A year later, Attorney General Edward Batesconfided to his diary about a scheme of the Blairs to revamp the Cabinet: “Seward and Stanton and perhaps Bates, indeed all except Welles, to be displaced – Chase to have Sewards place – and if that cd. not be, then Sumner to have it – Holt or Butler or Banks to have Stanton’s – and Preston King Chase’s[.] And all this to be accomplished by a very simple operation i.e. – old Mr. Blair to be the private counsellor – not to say dictator – of the President.” Bates went on to state Mr. B.[lair] complained that his father had not, of late, been admitted as much as he desired, to private conferences with the Prest....That the old man was, beyond all question, the ablest and best informed politician in America....That, under his advice, the Prest. wd. be saved a world of trouble, and the Nation far better served, than in any other way!”4

Blair had a habit of showing up at the White House or writing at times of particular crisis. One such event was during the revolt of Republican Senators in mid-December 1862. On the evening of December 14, Blair visited President Lincoln. According to historian Allan Nevin, Lincoln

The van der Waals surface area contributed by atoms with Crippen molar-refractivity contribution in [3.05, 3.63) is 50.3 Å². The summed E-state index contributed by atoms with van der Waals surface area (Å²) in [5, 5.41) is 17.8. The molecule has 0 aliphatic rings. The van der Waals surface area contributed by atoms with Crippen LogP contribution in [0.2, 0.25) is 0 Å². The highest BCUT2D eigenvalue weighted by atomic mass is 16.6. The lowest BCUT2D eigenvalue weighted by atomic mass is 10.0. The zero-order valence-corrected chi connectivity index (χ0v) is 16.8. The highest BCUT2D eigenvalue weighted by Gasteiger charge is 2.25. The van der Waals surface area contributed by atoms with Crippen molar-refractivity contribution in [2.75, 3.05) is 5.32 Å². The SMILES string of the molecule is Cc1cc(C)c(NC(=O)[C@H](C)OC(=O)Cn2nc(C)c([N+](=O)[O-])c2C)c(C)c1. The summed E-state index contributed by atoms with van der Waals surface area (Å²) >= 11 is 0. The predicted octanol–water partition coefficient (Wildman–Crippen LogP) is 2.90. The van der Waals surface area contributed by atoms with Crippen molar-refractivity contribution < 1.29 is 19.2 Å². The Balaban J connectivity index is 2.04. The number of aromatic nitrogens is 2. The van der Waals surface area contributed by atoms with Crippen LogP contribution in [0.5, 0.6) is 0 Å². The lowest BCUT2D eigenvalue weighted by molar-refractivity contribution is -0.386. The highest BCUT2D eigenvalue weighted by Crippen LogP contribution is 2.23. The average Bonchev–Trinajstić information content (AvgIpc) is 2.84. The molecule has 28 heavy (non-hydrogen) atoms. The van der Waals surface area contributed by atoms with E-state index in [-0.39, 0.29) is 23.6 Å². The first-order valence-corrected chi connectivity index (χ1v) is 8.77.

...was not helped ....by some confused counsel from the elder Blair, who came to the White House that same evening—for he had doubtless heard what the Republicans were doing—and next day wrote Lincoln an emphatic letter. Perhaps Lincoln told him that Seward had resigned; more probably he did not. But Father Blair, as Lincoln called him, at any rate knew that a strong movement to reconstruct the cabinet was afoot and offered his own ideas. He urged the President to recall [George B.McClellan], get rid of Stanton, and put Preston King into the War Department. This of course would make Seward stronger than ever. The reinstatement of McClellan, thought Blair, would rally the army, which was a great political as well as military machine, behind the Administration, while the choice of King would replace the unpopular [Edwin M. Stanton] by a man of admirable judgment, business talent, and nerve, who was also politically strong in the Empire State. It need hardly be said that this scheme for putting the ultraconservatives in control was politically preposterous.